Cell calcium

Elevated Ca2+(i) transients induced by trimethyltin chloride in HeLa cells: types and levels of response.

PMID 15670872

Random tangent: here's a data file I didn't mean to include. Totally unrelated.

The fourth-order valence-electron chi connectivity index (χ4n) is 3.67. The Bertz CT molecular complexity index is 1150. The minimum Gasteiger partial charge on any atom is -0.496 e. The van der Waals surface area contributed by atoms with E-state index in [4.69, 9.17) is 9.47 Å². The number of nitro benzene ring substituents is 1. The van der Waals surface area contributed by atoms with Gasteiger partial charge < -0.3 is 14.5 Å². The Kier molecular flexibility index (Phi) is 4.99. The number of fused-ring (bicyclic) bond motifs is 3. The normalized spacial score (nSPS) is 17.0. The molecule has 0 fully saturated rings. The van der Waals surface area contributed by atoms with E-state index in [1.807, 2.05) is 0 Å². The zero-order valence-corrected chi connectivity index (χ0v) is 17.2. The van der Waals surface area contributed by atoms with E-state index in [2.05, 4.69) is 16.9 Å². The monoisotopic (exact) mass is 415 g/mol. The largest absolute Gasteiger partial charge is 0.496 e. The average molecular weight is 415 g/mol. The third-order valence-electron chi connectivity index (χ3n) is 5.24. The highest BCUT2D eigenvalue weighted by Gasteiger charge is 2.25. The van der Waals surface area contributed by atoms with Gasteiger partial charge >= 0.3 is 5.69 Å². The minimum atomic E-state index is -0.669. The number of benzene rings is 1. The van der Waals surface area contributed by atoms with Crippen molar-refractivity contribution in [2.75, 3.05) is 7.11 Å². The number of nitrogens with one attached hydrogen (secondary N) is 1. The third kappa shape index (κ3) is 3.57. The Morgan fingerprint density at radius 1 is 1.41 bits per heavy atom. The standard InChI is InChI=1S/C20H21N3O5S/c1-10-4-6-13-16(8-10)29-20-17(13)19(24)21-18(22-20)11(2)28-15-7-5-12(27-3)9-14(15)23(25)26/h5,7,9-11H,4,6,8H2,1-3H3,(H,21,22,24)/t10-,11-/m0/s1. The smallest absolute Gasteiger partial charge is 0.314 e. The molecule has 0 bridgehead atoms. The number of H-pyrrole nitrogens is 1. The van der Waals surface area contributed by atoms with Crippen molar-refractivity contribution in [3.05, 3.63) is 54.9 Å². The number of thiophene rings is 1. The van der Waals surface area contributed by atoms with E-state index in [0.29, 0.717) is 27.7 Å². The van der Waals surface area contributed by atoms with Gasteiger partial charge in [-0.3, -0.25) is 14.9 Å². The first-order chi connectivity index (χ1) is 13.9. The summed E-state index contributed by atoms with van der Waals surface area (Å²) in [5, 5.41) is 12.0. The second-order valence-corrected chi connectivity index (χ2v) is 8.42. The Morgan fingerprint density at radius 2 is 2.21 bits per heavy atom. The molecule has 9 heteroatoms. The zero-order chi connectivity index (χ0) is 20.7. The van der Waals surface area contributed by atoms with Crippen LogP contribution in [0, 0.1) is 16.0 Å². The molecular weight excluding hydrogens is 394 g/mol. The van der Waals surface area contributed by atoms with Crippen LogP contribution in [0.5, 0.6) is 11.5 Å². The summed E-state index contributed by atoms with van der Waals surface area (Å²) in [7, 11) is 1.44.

Humans are exposed to organotins, like trimethyltin (TMT) chloride via air, water and food, and intoxication might result in severe health complications. Toxic effects of organotin compounds are well documented, but possible mechanisms remain unclear and only little information is available how organometallic species interact with calcium controlling mechanisms. Therefore, the aim of this work was to investigate the effects of TMT on calcium homeostasis in HeLa S3 cells. Dynamic changes of cytosolic calcium (Ca2+(i)) were monitored using laser-scanning microscopy and fluo-4 loaded cells. Application of TMT resulted in sustained as well as in transient elevations of Ca2+(i). The number of reacting cells was directly correlated to the concentration of TMT used: with 500 microM TMT all cells reacted, with 50 microM TMT 80% and with 5 microM 74%. The fast Ca2+(i)-transients (spikes), measured in single cells, occurred even with 0.25 microM TMT and varied in size and duration. The sustained increase of Ca2+(i), measured as the average over all cells, was dose dependent with an approximately 8% increase for 5 microM TMT, approximately 12.3% for 50 microM and approximately 145% for 500 microM TMT. Moreover, this effect was partly reversible. A second application resulted in a similar sustained rise of Ca2+(i) compared to the first application of TMT, there was also no difference when no calcium was added to the external solution (151+/-10% compared to 145+/-15%; 500 microM TMT). This rise of Ca2+(i) was highly reduced (<10% increase) when the internal calcium stores were depleted before TMT (500 microM) was applied. Our data suggest that TMT influences Ca2+(i)-homeostasis of HeLa S3 cells, which might be related to its toxicity in this cell line.